At its best, virtual worship is an approximation of the real thing. It is fuddled worship, which tricks people into thinking they are worshiping with the people of God, when in fact they are watching other people worship. In evangelicalism, many worship services are little more than songs, a prayer, and a sermon. Songs can be played on Spotify. Prayers can be heard via recording, as can a sermon. And so, the sheep can be forgiven for confusing a “virtual service” for the real thing. Some of the confusion amounts to thinking that worship is more about the transfer of information than the transformation of the person. It is decidedly the latter (Rom. 12:2), which requires the work of the Holy Spirit among the real presence of God’s people and God’s minister. The praise and prayer of the Lord’s Day are to occur “before those who fear him” (Ps. 22:25). Lord’s Day worship is a transformative experience rather than a middleman of knowledge.
The Puritan Richard Sibbes said, “Particular visible churches under visible pastors . . . now are God’s tabernacle.” Because church is a physical assembly of people, it’s not something that can be replicated at home. We were told to use the Lord’s Day to stir one another up to love and good deeds. We were told to assemble to encourage one another (Heb. 10:24-25). This isn’t fulfilled when talking brains log on and commence data transfer. Elijah gets strength when he learns there are still 7,000 people in Israel who worship the Lord (1 Kings 19:3 – 18). David finds shelter only “in the midst of the congregation” (Ps. 22:22). He later proclaims “the glad news of deliverance in the great congregation” (Ps. 40:9). The physical gathering is where faithfulness to God is passed down “to another generation” (Ps. 71:18). God’s people are specifically warned against concealing their worship and praise from the congregation (Ps. 40:10).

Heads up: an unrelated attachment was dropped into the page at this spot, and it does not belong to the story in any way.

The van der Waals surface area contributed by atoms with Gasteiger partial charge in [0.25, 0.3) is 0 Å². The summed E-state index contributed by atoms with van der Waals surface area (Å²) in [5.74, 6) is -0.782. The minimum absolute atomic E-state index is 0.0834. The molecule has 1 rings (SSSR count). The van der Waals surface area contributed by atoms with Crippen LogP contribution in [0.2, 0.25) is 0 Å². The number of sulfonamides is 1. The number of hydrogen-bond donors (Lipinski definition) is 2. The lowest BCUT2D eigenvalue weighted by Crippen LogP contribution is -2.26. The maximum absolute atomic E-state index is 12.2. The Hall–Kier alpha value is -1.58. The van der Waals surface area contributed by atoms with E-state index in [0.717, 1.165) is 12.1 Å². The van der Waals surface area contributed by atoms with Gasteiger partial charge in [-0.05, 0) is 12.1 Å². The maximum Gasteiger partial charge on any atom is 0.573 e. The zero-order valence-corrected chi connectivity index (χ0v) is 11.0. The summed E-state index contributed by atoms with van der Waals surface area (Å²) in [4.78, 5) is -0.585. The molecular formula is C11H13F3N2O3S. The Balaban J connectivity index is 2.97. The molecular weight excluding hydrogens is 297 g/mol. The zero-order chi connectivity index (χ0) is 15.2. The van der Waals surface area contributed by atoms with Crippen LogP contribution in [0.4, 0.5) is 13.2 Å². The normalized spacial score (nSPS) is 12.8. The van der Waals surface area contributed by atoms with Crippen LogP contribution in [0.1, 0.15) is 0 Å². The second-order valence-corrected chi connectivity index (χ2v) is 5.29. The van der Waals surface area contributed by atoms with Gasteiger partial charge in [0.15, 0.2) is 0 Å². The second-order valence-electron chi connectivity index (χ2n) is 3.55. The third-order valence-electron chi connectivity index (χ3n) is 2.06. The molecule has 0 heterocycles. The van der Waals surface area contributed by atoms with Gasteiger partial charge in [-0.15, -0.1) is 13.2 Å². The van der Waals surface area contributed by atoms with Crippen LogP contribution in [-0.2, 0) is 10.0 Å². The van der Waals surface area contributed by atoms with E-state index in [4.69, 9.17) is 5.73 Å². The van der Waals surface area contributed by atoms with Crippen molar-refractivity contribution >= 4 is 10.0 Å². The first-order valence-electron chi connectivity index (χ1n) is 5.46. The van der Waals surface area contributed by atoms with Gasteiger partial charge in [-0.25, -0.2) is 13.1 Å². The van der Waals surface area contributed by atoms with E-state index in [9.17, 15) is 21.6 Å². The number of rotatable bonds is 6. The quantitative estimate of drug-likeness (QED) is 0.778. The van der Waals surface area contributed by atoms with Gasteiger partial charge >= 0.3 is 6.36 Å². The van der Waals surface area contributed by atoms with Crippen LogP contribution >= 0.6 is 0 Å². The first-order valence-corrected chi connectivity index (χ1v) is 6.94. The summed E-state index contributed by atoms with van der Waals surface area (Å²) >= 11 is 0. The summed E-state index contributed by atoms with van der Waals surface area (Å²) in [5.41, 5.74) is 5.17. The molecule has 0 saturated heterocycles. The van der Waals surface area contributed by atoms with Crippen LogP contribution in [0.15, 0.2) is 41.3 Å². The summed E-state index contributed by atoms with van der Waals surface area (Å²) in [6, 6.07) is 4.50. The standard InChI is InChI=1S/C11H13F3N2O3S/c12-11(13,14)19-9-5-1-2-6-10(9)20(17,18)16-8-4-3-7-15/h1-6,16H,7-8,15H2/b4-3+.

Virtual worship cannot be substituted for in-person worship unless the core remains unchanged. And since the core of worship—the assumption of corporate worship—is the real presence of God’s people, virtual worship is an unsuitable substitute for in-person worship, even in the times of the coronavirus. Think of how many Bible passages don’t make sense if we can substitute virtual for physical worship. The pages of Scripture primarily emphasize the corporate aspect of worship. Psalm 27 doesn’t make sense unless it is physical. As David looks around him, he sees several reasons to wait confidently for God’s deliverance. One reason is that he is surrounded by the people of God with whom he offers shouts of joy. How many “virtual worshipers” are filled with inexpressible joy as they cue up the next Spotify song?